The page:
Ubuntu maker Canonical is getting into the smartphone business in a big way. The company announced its popular Linux-based operating system Ubuntu designed to run on smartphones, scheduled to hit the streets in 2014.Information for app developers is already available at developer.ubuntu.com, and the OS will support apps written in native code as well as web or HTML5 apps.
The user interface will incorporate edge gestures, a global search function, and support for voice and text commands. Some of the ideas look pretty interesting — for instance, instead of a “lock screen,” there’s a “welcome screen” which shows notifications and other data as soon as you turn on the device. But you can launch apps from that screen by swiping from the edge of the screen to bring up shortcuts.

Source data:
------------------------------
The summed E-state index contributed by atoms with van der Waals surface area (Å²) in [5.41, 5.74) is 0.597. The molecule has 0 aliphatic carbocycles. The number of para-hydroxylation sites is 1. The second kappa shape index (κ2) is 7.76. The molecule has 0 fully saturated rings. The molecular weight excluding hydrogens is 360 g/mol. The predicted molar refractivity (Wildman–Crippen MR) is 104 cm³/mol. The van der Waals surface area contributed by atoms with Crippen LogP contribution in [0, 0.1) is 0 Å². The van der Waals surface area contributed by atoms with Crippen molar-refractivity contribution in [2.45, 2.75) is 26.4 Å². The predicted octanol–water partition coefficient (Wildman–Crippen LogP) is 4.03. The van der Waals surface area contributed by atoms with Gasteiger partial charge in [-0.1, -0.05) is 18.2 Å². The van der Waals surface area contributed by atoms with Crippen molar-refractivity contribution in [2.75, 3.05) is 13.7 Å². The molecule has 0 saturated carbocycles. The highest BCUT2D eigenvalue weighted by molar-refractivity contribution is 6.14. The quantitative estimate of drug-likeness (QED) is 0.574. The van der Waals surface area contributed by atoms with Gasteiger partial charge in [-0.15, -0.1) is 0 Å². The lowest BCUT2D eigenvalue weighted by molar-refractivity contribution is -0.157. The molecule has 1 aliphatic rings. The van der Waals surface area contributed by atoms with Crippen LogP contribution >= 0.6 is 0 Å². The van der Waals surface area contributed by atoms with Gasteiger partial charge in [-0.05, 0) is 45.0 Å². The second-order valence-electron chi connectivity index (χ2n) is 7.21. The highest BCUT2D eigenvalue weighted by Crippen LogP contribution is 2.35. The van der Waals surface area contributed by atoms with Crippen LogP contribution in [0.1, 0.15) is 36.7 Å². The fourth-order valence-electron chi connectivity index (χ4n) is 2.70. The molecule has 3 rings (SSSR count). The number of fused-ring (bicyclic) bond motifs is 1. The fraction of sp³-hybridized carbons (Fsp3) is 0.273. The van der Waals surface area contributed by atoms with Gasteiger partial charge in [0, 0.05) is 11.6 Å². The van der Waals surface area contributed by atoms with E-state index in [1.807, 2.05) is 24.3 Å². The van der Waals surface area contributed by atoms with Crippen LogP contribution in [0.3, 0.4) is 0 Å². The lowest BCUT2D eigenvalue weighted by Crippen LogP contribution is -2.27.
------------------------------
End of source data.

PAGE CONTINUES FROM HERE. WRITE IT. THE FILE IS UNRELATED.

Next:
Ubuntu’s search functionality resembles Palm/HP’s webOS. A single search query will yield results from multiple sources, and Ubuntu is apparently clever enough to determine which of the results are most likely be what you’re looking for. Throw in support for robust voice commands and the ability to play nice with HTML5 apps as well as native ones and you’ve got yourself one intriguing little product.
Meanwhile, this year the company plans to partner with Android smartphone makers to ship the first devices featuring “Ubuntu on Android,” a solution that lets you dock your Android phone to a monitor, keyboard, and mouse to use your phone as a full-fledged desktop computer. When you’re away from your desk, you can use your phone as a normal Android handset.